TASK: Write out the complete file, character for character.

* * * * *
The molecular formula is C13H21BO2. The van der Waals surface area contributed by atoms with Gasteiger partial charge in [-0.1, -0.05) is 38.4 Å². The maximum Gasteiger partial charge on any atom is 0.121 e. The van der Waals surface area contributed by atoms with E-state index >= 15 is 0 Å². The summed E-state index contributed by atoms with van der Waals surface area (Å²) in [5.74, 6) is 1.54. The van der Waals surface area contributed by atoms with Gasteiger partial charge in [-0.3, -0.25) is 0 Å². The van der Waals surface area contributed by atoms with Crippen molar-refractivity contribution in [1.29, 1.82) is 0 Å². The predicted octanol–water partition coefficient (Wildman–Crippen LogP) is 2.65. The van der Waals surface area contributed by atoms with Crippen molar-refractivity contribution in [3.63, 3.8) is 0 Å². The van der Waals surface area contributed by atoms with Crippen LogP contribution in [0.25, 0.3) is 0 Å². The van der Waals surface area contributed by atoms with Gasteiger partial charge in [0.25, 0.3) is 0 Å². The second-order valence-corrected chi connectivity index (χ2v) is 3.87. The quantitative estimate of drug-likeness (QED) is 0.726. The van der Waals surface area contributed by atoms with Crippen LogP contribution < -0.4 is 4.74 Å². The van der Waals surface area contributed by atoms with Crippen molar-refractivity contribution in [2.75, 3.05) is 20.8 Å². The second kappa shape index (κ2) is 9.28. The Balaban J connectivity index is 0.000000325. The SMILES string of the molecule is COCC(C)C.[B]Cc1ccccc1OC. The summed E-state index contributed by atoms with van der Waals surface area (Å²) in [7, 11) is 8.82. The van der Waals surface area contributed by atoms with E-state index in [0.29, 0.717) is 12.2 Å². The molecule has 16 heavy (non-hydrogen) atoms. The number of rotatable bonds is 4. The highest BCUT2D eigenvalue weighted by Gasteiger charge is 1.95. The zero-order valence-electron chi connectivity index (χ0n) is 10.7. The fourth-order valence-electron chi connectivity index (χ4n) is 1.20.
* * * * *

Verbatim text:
The molecular formula is C13H21BO2. The van der Waals surface area contributed by atoms with Gasteiger partial charge in [-0.1, -0.05) is 38.4 Å². The maximum Gasteiger partial charge on any atom is 0.121 e. The van der Waals surface area contributed by atoms with E-state index >= 15 is 0 Å². The summed E-state index contributed by atoms with van der Waals surface area (Å²) in [5.74, 6) is 1.54. The van der Waals surface area contributed by atoms with Gasteiger partial charge in [-0.3, -0.25) is 0 Å². The van der Waals surface area contributed by atoms with Crippen molar-refractivity contribution in [1.29, 1.82) is 0 Å². The predicted octanol–water partition coefficient (Wildman–Crippen LogP) is 2.65. The van der Waals surface area contributed by atoms with Crippen molar-refractivity contribution in [3.63, 3.8) is 0 Å². The van der Waals surface area contributed by atoms with Crippen LogP contribution in [0.25, 0.3) is 0 Å². The van der Waals surface area contributed by atoms with Gasteiger partial charge in [0.25, 0.3) is 0 Å². The second-order valence-corrected chi connectivity index (χ2v) is 3.87. The quantitative estimate of drug-likeness (QED) is 0.726. The van der Waals surface area contributed by atoms with Crippen LogP contribution < -0.4 is 4.74 Å². The van der Waals surface area contributed by atoms with Crippen molar-refractivity contribution in [2.75, 3.05) is 20.8 Å². The second kappa shape index (κ2) is 9.28. The Balaban J connectivity index is 0.000000325. The SMILES string of the molecule is COCC(C)C.[B]Cc1ccccc1OC. The summed E-state index contributed by atoms with van der Waals surface area (Å²) in [7, 11) is 8.82. The van der Waals surface area contributed by atoms with E-state index in [0.29, 0.717) is 12.2 Å². The molecule has 16 heavy (non-hydrogen) atoms. The number of rotatable bonds is 4. The highest BCUT2D eigenvalue weighted by Gasteiger charge is 1.95. The zero-order valence-electron chi connectivity index (χ0n) is 10.7. The fourth-order valence-electron chi connectivity index (χ4n) is 1.20.